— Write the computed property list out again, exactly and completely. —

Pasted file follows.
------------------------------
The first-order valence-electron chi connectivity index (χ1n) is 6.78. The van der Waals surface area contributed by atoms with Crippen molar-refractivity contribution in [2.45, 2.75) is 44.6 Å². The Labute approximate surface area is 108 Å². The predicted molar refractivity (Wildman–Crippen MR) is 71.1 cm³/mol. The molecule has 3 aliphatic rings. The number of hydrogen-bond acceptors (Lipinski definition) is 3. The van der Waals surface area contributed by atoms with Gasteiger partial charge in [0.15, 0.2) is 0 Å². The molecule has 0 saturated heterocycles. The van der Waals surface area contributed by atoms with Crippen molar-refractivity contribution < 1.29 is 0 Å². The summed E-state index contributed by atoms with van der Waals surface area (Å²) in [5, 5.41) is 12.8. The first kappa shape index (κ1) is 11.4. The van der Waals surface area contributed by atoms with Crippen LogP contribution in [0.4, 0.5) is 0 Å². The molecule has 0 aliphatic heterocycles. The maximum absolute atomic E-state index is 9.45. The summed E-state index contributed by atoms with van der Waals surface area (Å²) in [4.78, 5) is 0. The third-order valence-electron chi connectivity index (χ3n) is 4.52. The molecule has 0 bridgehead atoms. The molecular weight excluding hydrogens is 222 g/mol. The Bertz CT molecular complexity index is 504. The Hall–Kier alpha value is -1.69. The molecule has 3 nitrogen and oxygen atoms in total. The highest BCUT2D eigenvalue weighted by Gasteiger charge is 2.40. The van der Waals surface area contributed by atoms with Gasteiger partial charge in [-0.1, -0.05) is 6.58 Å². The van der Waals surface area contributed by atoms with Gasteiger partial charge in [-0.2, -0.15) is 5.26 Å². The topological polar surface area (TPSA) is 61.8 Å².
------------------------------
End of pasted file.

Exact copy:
The first-order valence-electron chi connectivity index (χ1n) is 6.78. The van der Waals surface area contributed by atoms with Crippen molar-refractivity contribution in [2.45, 2.75) is 44.6 Å². The Labute approximate surface area is 108 Å². The predicted molar refractivity (Wildman–Crippen MR) is 71.1 cm³/mol. The molecule has 3 aliphatic rings. The number of hydrogen-bond acceptors (Lipinski definition) is 3. The van der Waals surface area contributed by atoms with Gasteiger partial charge in [0.15, 0.2) is 0 Å². The molecule has 0 saturated heterocycles. The van der Waals surface area contributed by atoms with Crippen molar-refractivity contribution < 1.29 is 0 Å². The summed E-state index contributed by atoms with van der Waals surface area (Å²) in [5, 5.41) is 12.8. The first kappa shape index (κ1) is 11.4. The van der Waals surface area contributed by atoms with Crippen LogP contribution in [0.4, 0.5) is 0 Å². The molecule has 0 aliphatic heterocycles. The maximum absolute atomic E-state index is 9.45. The summed E-state index contributed by atoms with van der Waals surface area (Å²) in [4.78, 5) is 0. The third-order valence-electron chi connectivity index (χ3n) is 4.52. The molecule has 0 bridgehead atoms. The molecular weight excluding hydrogens is 222 g/mol. The Bertz CT molecular complexity index is 504. The Hall–Kier alpha value is -1.69. The molecule has 3 nitrogen and oxygen atoms in total. The highest BCUT2D eigenvalue weighted by Gasteiger charge is 2.40. The van der Waals surface area contributed by atoms with Gasteiger partial charge in [-0.1, -0.05) is 6.58 Å². The van der Waals surface area contributed by atoms with Gasteiger partial charge in [-0.2, -0.15) is 5.26 Å². The topological polar surface area (TPSA) is 61.8 Å².